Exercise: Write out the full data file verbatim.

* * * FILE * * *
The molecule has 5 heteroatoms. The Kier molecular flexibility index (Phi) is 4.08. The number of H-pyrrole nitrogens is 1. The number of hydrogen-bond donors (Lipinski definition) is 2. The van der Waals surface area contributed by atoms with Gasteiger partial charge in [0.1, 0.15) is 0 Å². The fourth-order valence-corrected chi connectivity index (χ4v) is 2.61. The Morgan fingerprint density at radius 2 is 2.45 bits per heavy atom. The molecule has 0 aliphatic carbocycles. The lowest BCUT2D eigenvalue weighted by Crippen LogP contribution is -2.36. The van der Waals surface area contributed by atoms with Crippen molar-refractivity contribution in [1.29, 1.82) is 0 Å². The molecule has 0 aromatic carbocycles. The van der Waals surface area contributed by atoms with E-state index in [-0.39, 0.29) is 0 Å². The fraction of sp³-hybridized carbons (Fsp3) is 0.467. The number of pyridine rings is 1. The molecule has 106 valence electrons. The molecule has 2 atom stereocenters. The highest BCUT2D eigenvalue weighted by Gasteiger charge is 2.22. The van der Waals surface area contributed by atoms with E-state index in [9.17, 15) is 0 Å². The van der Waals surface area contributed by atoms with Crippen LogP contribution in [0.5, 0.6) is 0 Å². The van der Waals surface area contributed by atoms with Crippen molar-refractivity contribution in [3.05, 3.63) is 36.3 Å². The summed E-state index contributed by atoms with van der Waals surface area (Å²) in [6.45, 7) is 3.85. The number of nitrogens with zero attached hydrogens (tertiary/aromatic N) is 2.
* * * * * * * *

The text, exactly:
The molecule has 5 heteroatoms. The Kier molecular flexibility index (Phi) is 4.08. The number of H-pyrrole nitrogens is 1. The number of hydrogen-bond donors (Lipinski definition) is 2. The van der Waals surface area contributed by atoms with Gasteiger partial charge in [0.1, 0.15) is 0 Å². The fourth-order valence-corrected chi connectivity index (χ4v) is 2.61. The Morgan fingerprint density at radius 2 is 2.45 bits per heavy atom. The molecule has 0 aliphatic carbocycles. The lowest BCUT2D eigenvalue weighted by Crippen LogP contribution is -2.36. The van der Waals surface area contributed by atoms with Crippen molar-refractivity contribution in [1.29, 1.82) is 0 Å². The molecule has 0 aromatic carbocycles. The van der Waals surface area contributed by atoms with E-state index in [-0.39, 0.29) is 0 Å². The fraction of sp³-hybridized carbons (Fsp3) is 0.467. The number of pyridine rings is 1. The molecule has 106 valence electrons. The molecule has 2 atom stereocenters. The highest BCUT2D eigenvalue weighted by Gasteiger charge is 2.22. The van der Waals surface area contributed by atoms with E-state index in [9.17, 15) is 0 Å². The van der Waals surface area contributed by atoms with Crippen LogP contribution in [0.5, 0.6) is 0 Å². The van der Waals surface area contributed by atoms with Crippen molar-refractivity contribution in [3.05, 3.63) is 36.3 Å². The summed E-state index contributed by atoms with van der Waals surface area (Å²) in [6.45, 7) is 3.85. The number of nitrogens with zero attached hydrogens (tertiary/aromatic N) is 2.